ATtiny85 - DS18B20 Thermometer

Zápisník experimentátora

Hierarchy: ATtiny85

In this article we will describe the project of a miniature thermometer. We will use the ATtiny85 microcontroller and the DS18B20 integrated circuit. The result will be displayed on the TM1637 display. The connection is simple and the whole project can be built on a breadboard.

We will use the following scheme. With this engagement you have already met on this page. The display is connected to pins 2 and 3. The temperature sensor is in parasitic power supply and is connected to pin 7. When connecting, be careful of pin 7. When a temperature sensor is connected, you will not be able to program the microcontroller using USBasp. It needs to be disconnected before programming the microcontroller.

List of components

We will need these components.

  • ATtiny85 {linkATtiny85} - Microcontroller.
  • Breadboard {linkBreadboard} - Breadboard is used for easy prototyping.
  • DS18B20 {linkDS18B20} - Temperature sensor.
  • TM1637 {linkTM1637} - Display.
  • USBasp {linkUSBasp} - It is used to program ATtiny85.

Used libraries

We need to install the following libraries. You can use the library manager. Hypertexts on library source code can be found in the source code of the program on GitHub. The source code is listed at the end of the article.

  • TM1637Display - Display control TM1637.
  • OneWire - One Wire protocol.
  • DallasTemperature - Control of the DS18B20 sensor in parasitic power supply. By modifying the connection, you will get the power in normal mode. There is no difference in terms of programming itself. At the start of the program, the library detects what power the sensor uses. The library adapts to this.


The program is simple but contains several interesting parts. In the SEG_ERR variable, the Err text is defined, which appears on the display when it is not possible to find any DS18B20 sensor on the One Wire bus. The function setSegments is used to directly set individual LED segments to create the desired text. An example of such a situation is on the second photo.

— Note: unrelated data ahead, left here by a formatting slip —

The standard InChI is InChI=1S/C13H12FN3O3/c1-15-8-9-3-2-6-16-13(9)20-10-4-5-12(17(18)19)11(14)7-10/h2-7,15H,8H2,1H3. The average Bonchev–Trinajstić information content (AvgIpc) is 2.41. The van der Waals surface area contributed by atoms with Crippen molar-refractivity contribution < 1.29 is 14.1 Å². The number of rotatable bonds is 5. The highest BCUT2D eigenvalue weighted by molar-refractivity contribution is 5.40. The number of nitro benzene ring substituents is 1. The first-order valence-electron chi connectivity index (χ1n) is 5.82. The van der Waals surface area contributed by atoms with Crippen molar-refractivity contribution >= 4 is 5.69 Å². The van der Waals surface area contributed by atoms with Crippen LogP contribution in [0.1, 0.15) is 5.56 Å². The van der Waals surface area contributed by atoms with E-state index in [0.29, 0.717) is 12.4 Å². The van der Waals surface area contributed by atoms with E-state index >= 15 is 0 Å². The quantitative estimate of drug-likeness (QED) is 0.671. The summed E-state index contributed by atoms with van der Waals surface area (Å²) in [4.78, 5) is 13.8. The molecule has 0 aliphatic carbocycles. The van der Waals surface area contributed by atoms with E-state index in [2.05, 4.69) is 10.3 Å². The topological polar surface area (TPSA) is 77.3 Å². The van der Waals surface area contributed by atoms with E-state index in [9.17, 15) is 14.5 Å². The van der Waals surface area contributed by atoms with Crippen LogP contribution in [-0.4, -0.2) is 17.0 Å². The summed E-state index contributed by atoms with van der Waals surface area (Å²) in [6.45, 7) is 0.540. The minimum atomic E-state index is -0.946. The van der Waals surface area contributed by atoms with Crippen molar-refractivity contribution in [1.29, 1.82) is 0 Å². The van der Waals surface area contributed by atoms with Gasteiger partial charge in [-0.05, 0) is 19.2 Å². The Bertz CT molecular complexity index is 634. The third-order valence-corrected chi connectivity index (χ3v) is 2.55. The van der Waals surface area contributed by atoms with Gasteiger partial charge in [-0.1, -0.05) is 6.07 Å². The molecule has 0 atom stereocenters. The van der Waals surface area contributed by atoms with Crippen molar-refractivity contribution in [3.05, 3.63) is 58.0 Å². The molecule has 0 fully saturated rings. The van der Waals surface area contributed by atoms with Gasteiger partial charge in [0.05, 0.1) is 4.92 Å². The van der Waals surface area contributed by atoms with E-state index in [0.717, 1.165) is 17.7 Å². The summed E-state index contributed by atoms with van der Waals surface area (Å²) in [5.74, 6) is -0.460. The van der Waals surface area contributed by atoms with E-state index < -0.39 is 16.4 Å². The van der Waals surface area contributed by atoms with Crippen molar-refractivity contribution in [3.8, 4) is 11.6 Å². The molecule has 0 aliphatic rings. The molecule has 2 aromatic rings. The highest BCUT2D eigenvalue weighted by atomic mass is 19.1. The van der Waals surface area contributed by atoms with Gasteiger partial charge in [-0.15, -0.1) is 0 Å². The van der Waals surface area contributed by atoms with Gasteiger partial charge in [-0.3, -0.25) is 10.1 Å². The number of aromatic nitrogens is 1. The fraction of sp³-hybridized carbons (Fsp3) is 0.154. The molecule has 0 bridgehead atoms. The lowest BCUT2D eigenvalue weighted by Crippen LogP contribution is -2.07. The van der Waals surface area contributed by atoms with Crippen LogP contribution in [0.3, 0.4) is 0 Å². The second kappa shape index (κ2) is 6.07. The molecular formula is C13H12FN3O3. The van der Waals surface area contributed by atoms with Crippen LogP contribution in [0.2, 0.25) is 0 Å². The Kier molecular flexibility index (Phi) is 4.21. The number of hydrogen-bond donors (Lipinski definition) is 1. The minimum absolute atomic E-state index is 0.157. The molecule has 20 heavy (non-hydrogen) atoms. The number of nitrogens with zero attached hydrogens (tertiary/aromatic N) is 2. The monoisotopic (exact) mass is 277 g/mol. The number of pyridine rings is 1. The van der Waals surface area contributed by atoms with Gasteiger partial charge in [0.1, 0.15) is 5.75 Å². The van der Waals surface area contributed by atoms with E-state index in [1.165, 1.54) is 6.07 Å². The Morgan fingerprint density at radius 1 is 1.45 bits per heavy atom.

If the temperature sensor is found, the temperature is displayed on the display at the periodic intervals. The temperature is multiplied by 100 to display in the appropriate format and the decimal point is fixed to the second character. An example is the first photo. The program is not adjusted to negative temperatures. If you would like to do this, you need to think that the minus sign will need the first position on the display. The decimal point in this case should be moved to the third position.

The maximum resolution is set on the sensor and the temperature is very often obtained from it. It's set up so you can play and test how the temperature sensor responds, for example, to warmth of human fingers. I also used this example to create a video and that's why I needed to make the reaction very fast. In practice, you can quietly reduce the resolution to 10 bits and measure the temperature once a minute.

#include <TM1637Display.h>
#include <OneWire.h>
#include <DallasTemperature.h>

// Module connection pins (Digital Pins)
#define CLK 4
#define DIO 3
#define ONE_WIRE_BUS 2

const uint8_t SEG_ERR[] = {
  SEG_A | SEG_D | SEG_E | SEG_F | SEG_G, // E
  SEG_E | SEG_G,                         // r
  SEG_E | SEG_G,                         // r
  0,                                     // space

TM1637Display display(CLK, DIO);
OneWire oneWire(ONE_WIRE_BUS);
DallasTemperature sensors(&oneWire);

void setup() {
  if (sensors.getDS18Count() == 0)

void loop() {
  if (sensors.getDS18Count() != 0) {
    double temp = sensors.getTempCByIndex(0);
    display.showNumberDecEx(temp * 100, 0b01000000, false);

The following picture shows the temperature measured by the DS18B20 sensor.

The following picture shows an error message that appears when the DS18B20 temperature sensor has not been found. You can see the sensor on the table beside the breadboard.

Source code

The source code is located on the GitHub server.


The video is located on YouTube.